Brasilia, Dec 12 (EFE).- Brazilian President Dilma Rousseff and France's François Hollande decided here Thursday that their two nations will engage in closer bilateral cooperation in high technology and cyberdefense, key areas for the development of the "protection of sovereignty."
One of the central pillars of Hollande's talks with Rousseff at the start of his two-day visit to the South American nation was the need to strengthen technology cooperation to augment the "strategic alliance" the two nations established in 2006.
Along those lines, he emphasized the accords signed Thursday for the joint development of a geostationary satellite, greater cooperation in the area of nuclear energy and a Brazilian program to build a super-computer.
But the French president also called technological cooperation a need the two countries have to protect themselves from the "threats" that may lurk in the Internet.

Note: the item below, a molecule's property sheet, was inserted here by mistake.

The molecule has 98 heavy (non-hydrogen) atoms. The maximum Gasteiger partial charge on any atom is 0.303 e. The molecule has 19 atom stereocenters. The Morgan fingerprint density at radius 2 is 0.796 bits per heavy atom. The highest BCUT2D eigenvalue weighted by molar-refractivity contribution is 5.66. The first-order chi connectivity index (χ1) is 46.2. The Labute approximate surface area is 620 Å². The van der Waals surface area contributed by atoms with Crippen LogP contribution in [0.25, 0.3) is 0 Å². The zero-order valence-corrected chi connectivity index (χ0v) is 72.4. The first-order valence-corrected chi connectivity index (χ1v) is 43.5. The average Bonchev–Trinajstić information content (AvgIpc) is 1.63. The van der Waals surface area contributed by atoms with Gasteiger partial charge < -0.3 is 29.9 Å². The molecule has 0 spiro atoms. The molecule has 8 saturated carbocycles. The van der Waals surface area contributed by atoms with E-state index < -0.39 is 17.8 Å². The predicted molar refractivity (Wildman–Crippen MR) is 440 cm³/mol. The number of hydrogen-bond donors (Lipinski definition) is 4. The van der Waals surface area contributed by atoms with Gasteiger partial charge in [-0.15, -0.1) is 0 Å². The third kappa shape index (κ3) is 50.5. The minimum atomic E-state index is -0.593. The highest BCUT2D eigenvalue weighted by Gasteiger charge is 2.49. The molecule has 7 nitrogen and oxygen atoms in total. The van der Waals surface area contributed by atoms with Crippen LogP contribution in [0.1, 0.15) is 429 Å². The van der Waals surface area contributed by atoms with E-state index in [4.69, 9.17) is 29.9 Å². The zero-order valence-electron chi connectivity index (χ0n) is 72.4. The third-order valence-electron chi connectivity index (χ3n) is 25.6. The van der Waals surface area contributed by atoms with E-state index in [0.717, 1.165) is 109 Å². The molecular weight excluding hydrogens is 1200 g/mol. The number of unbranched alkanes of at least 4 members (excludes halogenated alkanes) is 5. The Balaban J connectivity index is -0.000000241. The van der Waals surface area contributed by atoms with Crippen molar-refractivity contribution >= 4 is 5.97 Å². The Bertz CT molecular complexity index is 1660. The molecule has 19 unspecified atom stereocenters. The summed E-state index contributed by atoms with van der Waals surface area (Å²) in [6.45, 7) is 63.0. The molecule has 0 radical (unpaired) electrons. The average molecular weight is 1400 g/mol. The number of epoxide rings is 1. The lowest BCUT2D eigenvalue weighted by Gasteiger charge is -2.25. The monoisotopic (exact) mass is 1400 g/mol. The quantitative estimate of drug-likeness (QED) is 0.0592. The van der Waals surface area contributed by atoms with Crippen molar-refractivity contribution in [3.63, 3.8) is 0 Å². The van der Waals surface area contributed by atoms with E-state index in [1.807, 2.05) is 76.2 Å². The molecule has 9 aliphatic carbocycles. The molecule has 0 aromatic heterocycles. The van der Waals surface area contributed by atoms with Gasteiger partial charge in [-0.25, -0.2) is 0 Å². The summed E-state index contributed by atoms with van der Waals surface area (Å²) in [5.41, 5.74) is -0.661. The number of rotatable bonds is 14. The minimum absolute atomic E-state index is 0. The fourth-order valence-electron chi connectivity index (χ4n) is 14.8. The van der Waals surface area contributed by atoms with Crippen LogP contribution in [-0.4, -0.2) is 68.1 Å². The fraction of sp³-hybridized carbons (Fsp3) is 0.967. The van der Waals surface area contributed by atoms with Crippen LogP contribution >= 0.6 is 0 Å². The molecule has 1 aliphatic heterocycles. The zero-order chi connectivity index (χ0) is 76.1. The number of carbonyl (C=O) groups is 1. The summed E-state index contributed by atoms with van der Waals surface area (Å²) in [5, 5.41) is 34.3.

"We support every effort for digital globalization, That is necessary both for the sovereignty of our nations and for individual privacy," he said.
"Cybernetic defense is even more necessary after the revelation of certain information," Holland said alluding to the activities of U.S. espionage revealed by former National Security Agency contractor Edward Snowden.
Rousseff has been the victim personally of that espionage and is pushing for the United Nations to adopt global measures to guarantee the privacy of Internet users around the world.
She has called a global conference for next April in Sao Paulo with an eye toward debating that matter among heads of state, businessmen, academia and social movements.
"We will participate in that conference," Hollande declared.
Rousseff said the development of joint high technology projects will also enable a new push to be given to business between the two nations, whose trade balance reached some $10 billion in 2012.